As I discussed in the first two parts of this series, it’s critical to set the right context for delivering negative feedback as a manager and leader as well as build a feedback process. But even if you’ve done a great job with both, there is an art to having those tough conversations and ensuring your
negative feedback is received in the most productive manner possible. Here’s a quick checklist that I follow to make that delivery successful:
A. Evaluate timing and venue: Immediacy is best in addressing behaviors that are clearly out of line. For example, “Don’t check your email on your phone during client meetings.” But when the feedback gets more complex and involves skill sets, interpersonal interaction, broader professional development or management feedback, timing can be critical.
- Don’t make a list and wait six to twelve months for the next review cycle. Delivering feedback is an ongoing responsibility for all managers. Its easy to procrastinate, but feedback is many times more effective and leads to better learning when delivered as soon as possible.
- Don’t deliver negative feedback in front of others or via email or text message. These should be no brainers, but sometimes in the haste (or frustration) to correct, a manager can lose sight of making sure to have the proper setting.
- Set aside the time to address it properly. Delivering feedback always takes more time than you think. There is nothing worse than rushed feedback that leaves people hanging on your expectations for how they can fix the problem.
- Consider what venue would be best. Sometimes feedback over a beer will be received in a more constructive, collegial manner than that which is delivered in a formal office setting. On the flip side, if the feedback is important and serious enough to threaten someone’s continued employment, a formal approach may be best.
- For really tough feedback, deliver it early in the week. It’s much easier for someone to get back on the horse after they’ve fallen off if they haven’t spent a weekend worrying about it.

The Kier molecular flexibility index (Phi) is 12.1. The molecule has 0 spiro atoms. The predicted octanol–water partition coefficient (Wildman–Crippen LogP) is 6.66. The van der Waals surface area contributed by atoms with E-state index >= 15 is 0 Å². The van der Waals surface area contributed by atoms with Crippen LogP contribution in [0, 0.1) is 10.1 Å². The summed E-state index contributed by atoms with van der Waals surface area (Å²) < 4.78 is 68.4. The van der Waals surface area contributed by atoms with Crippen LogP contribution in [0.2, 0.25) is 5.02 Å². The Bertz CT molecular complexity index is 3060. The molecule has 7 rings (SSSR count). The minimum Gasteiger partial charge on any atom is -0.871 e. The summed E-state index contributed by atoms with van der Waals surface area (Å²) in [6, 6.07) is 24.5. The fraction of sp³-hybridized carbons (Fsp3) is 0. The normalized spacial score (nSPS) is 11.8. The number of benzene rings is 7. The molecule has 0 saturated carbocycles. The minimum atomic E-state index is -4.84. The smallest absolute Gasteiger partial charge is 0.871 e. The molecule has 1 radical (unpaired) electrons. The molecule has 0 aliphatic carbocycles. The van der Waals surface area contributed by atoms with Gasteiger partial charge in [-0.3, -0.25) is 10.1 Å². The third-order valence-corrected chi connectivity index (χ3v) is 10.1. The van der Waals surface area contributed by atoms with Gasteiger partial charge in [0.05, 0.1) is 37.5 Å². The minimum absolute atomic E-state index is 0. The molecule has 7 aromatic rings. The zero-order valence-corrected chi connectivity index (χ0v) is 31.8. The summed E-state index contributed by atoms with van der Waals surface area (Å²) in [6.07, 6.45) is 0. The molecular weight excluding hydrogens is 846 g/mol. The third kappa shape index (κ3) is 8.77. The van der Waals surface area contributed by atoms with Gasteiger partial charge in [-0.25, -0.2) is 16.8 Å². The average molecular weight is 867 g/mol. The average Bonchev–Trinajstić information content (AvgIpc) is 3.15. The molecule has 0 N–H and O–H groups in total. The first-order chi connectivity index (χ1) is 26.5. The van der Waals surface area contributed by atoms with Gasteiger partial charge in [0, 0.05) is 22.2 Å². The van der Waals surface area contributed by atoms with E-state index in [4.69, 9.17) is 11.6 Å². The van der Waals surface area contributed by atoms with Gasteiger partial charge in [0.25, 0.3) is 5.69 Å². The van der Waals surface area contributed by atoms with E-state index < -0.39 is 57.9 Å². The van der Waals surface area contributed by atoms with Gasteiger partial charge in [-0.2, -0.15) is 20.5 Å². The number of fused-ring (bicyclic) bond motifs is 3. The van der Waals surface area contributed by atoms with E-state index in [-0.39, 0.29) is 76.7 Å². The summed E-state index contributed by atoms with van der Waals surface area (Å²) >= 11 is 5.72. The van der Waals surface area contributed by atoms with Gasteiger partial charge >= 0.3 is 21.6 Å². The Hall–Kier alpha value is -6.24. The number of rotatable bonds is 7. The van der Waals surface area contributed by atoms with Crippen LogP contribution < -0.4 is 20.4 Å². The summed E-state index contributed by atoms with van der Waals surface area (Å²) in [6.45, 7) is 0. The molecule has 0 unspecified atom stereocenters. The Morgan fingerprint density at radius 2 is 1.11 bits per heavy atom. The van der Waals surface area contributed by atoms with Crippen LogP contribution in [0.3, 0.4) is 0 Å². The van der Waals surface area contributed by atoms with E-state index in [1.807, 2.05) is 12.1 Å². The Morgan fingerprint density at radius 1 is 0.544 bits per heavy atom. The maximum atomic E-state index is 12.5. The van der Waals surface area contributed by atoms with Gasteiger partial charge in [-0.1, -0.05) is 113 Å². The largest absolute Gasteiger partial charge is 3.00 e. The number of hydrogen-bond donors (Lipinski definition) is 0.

- Finally, think twice about whether an error truly requires negative feedback. Criticism can have an unexpectedly large impact on an employee’s happiness and productivity. The latest research suggests that to maintain motivation you need to praise someone five times to offset that one piece of negative feedback. So even if it bugs you, ask yourself whether you’re relaying the feedback to improve the employee’s performance or make yourself feel better.
B. Identify trends: It’s easy to nitpick by focusing on individual errors. But your job as a manager is to identify trends. For example, improving attention to detail is not about highlighting one glaring typo in an email to a client. Unless the behavior is clearly far out of line, you don’t want to be the manager that jumps down everyone’s throat any time something is a little off – it’s not constructive and makes it easy for your reports to tune out.
- Gather multiple data points. Before delivering feedback, make sure you have multiple, unambiguous data points and a clear trend that is in line with the context you’ve set for that person’s professional development.
- Be sure to leverage 360-degree feedback. Feedback from colleagues and reports can provide lots of data points and multiple perspectives.
C. Deliver feedback strategically: Really think through the outcome you want to achieve and how the feedback aligns with the expectations you’ve set for the person or your team. For example, if the feedback is that a manager is micromanaging their team, they’ll never be able to grow themselves if they can’t help their team to think for themselves and if they’re spending all of their time managing minute details.
- Outline the context around the feedback you’re giving. Hightlight why it’s important for the company or that person, where it falls short of the expectations you’ve discussed in the past and how it’s in line with the professional development objectives they are working on.
- Be crystal clear about the feedback you’re giving and that it must improve. It must be unambiguous. A common mistake is to sandwich negative feedback between the positive to lessen the blow. This will only water down the effect, and you need your message to come through loud and clear. Be very specific about the behaviors you want to stop, start, or continue.
- Reference data points and give concrete examples. Don’t just say someone needs to improve their attention to detail; list out five examples so they can understand the trend and really buy into fixing it.
- Make the feedback actionable. How does someone act differently moving forward? Make sure the focus is on future improvements, instead of dwelling on past errors.
- Finally, keep this in mind: You’re giving this feedback because you care. You care about your employees’ trajectory and success – whether at your company or in the future. You care about your company. It’s the right thing to do.
Remember that setting the stage for effectively delivering feedback starts day one when someone is hired or even sometimes during the interview process. You want a team that is hungry to grow and expects feedback – both good and bad. Make sure you have a set of feedback processes that support professional development. And when you deliver negative feedback, make sure it’s done properly and comes from the right place: collaborative vs. punitive. There are no shortcuts to effectively delivering negative feedback and it’s certainly much more art than science, but when done right, it’s an incredibly effective tool in creating a growing, thriving team and organization.
Do you have any other tips for delivering negative feedback? Any lessons learned or examples from when you delivered negative feedback that wasn’t well received? Or when it was?